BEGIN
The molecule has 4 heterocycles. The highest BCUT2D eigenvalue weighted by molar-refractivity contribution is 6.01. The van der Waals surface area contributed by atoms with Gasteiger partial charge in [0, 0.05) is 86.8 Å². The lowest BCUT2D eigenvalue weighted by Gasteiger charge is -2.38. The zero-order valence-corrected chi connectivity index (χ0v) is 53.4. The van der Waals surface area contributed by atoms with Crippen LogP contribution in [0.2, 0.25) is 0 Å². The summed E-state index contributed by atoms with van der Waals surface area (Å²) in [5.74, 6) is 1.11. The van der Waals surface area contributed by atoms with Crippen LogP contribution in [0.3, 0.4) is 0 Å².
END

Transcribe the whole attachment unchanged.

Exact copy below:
The molecule has 4 heterocycles. The highest BCUT2D eigenvalue weighted by molar-refractivity contribution is 6.01. The van der Waals surface area contributed by atoms with Gasteiger partial charge in [0, 0.05) is 86.8 Å². The lowest BCUT2D eigenvalue weighted by Gasteiger charge is -2.38. The zero-order valence-corrected chi connectivity index (χ0v) is 53.4. The van der Waals surface area contributed by atoms with Crippen LogP contribution in [0.2, 0.25) is 0 Å². The summed E-state index contributed by atoms with van der Waals surface area (Å²) in [5.74, 6) is 1.11. The van der Waals surface area contributed by atoms with Crippen LogP contribution in [0.3, 0.4) is 0 Å².